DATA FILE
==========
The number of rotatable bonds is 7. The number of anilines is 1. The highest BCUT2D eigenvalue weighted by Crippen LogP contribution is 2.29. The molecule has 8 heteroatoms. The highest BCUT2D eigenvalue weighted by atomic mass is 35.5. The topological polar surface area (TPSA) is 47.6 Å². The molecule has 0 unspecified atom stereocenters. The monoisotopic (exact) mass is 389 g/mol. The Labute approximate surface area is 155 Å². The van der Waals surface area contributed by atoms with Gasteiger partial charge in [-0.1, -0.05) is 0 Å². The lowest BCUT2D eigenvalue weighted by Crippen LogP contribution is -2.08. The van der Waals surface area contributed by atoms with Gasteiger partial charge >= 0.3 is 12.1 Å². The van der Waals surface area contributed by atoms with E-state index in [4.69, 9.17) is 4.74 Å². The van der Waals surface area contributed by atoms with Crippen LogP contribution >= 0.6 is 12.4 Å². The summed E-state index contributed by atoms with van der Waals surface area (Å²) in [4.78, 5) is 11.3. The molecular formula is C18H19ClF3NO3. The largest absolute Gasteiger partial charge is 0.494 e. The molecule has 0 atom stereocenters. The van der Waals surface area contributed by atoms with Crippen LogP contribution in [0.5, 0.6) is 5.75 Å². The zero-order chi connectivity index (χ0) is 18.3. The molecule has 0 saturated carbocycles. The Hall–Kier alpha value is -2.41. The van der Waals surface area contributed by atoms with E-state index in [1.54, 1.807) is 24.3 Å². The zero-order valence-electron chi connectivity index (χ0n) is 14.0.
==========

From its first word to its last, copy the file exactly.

The number of rotatable bonds is 7. The number of anilines is 1. The highest BCUT2D eigenvalue weighted by Crippen LogP contribution is 2.29. The molecule has 8 heteroatoms. The highest BCUT2D eigenvalue weighted by atomic mass is 35.5. The topological polar surface area (TPSA) is 47.6 Å². The molecule has 0 unspecified atom stereocenters. The monoisotopic (exact) mass is 389 g/mol. The Labute approximate surface area is 155 Å². The van der Waals surface area contributed by atoms with Gasteiger partial charge in [-0.1, -0.05) is 0 Å². The lowest BCUT2D eigenvalue weighted by Crippen LogP contribution is -2.08. The van der Waals surface area contributed by atoms with Gasteiger partial charge >= 0.3 is 12.1 Å². The van der Waals surface area contributed by atoms with E-state index in [4.69, 9.17) is 4.74 Å². The van der Waals surface area contributed by atoms with Crippen LogP contribution >= 0.6 is 12.4 Å². The summed E-state index contributed by atoms with van der Waals surface area (Å²) in [4.78, 5) is 11.3. The molecular formula is C18H19ClF3NO3. The largest absolute Gasteiger partial charge is 0.494 e. The molecule has 0 atom stereocenters. The van der Waals surface area contributed by atoms with Crippen LogP contribution in [0.5, 0.6) is 5.75 Å². The zero-order chi connectivity index (χ0) is 18.3. The molecule has 0 saturated carbocycles. The Hall–Kier alpha value is -2.41. The van der Waals surface area contributed by atoms with E-state index in [1.54, 1.807) is 24.3 Å². The zero-order valence-electron chi connectivity index (χ0n) is 14.0.